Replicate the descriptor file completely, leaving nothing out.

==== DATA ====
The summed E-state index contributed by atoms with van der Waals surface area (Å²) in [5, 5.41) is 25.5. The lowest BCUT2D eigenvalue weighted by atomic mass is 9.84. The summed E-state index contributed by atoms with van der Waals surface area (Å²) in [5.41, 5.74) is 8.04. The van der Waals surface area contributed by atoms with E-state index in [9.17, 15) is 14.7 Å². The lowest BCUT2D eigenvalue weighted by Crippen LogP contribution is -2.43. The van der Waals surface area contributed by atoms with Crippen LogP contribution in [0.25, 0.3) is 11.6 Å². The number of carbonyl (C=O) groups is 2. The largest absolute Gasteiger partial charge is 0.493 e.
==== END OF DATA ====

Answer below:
The summed E-state index contributed by atoms with van der Waals surface area (Å²) in [5, 5.41) is 25.5. The lowest BCUT2D eigenvalue weighted by atomic mass is 9.84. The summed E-state index contributed by atoms with van der Waals surface area (Å²) in [5.41, 5.74) is 8.04. The van der Waals surface area contributed by atoms with E-state index in [9.17, 15) is 14.7 Å². The lowest BCUT2D eigenvalue weighted by Crippen LogP contribution is -2.43. The van der Waals surface area contributed by atoms with Crippen LogP contribution in [0.25, 0.3) is 11.6 Å². The number of carbonyl (C=O) groups is 2. The largest absolute Gasteiger partial charge is 0.493 e.